US 20050224690 A1
A concrete pad with drainage holes is created using an in-situ form with a plurality of spaced, vertically aligned conduits having upper ends with removable caps and spacers connecting the conduits. The form is horizontally positioned at the area where the pad is to be created and concrete is poured into the form until the upper surface of the concrete is in a plane with the upper ends of the conduits. After the concrete has cured, the caps are removed to permit water to flow from the top of the pad through the conduits for drainage into the soil beneath the pad.
1. A concrete form for use in producing a concrete pad with a plurality of spaced drainage holes comprising:
a) a plurality of spaced, vertically aligned conduits having upper ends;
b) spacers connecting said conduits; and
c) removable caps covering said conduit upper ends.
2. The form of
3. The form of
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6. The form of
7. A concrete pad with a plurality of spaced drainage holes comprising:
a) a form with a plurality of spaced, vertically aligned conduits having upper ends and spacers connecting said conduits; and
b) concrete filling said form, said concrete having an upper surface in a plane with the upper ends of said conduits, whereby water can enter the upper ends of said conduit and drain through said pad.
8. The concrete pad of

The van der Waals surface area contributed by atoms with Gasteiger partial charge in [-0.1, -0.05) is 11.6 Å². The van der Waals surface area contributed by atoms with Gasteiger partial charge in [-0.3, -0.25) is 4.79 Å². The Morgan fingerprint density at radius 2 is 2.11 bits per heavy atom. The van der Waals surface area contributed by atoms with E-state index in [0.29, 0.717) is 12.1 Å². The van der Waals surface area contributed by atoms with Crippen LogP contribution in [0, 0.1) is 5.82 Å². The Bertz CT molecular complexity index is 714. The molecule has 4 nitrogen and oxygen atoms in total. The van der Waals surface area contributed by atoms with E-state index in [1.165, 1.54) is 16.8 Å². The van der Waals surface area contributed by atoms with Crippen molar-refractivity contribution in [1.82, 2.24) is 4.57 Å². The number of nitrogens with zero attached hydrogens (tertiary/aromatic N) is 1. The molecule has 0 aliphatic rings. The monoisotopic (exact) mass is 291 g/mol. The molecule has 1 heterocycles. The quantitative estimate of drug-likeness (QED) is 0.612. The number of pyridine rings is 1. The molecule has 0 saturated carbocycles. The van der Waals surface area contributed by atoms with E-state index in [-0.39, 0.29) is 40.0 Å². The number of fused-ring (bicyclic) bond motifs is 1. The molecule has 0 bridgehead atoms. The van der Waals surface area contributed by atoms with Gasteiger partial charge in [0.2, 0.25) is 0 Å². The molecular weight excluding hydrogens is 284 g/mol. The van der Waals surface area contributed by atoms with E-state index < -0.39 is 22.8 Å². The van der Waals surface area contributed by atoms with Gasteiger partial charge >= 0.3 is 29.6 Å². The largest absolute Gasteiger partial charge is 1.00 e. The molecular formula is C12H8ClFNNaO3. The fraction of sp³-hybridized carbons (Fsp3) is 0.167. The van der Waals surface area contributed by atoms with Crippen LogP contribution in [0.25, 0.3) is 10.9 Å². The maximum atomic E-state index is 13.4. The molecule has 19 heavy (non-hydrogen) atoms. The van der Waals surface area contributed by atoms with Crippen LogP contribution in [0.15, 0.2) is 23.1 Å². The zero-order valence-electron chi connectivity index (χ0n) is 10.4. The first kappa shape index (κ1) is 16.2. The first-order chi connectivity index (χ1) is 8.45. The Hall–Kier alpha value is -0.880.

9. The concrete pad of
10. The pad of
11. The pad of
12. The pad of
13. The pad of
14. The form of
15. A method of forming a concrete pad having drainage holes comprising:
a) providing a form with a plurality of spaced, vertically aligned conduits having upper ends with removable caps and spacers connecting said conduits;
b) horizontally positioning the form at the area where the pad is to be formed;
c) filling said form with concrete until the upper surface of the concrete is in a plane with the upper ends of said conduits; and
d) removing the caps from said conduit upper ends, whereby water can drain through said conduits.
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(1) Field of the Invention
The present invention relates to concrete pads having drainage holes, and in particular to concrete pads made using a form that includes a plurality of spaced, vertically aligned conduits joined by spacers, and having removable caps covering their upper ends.
(2) Description of the Prior Art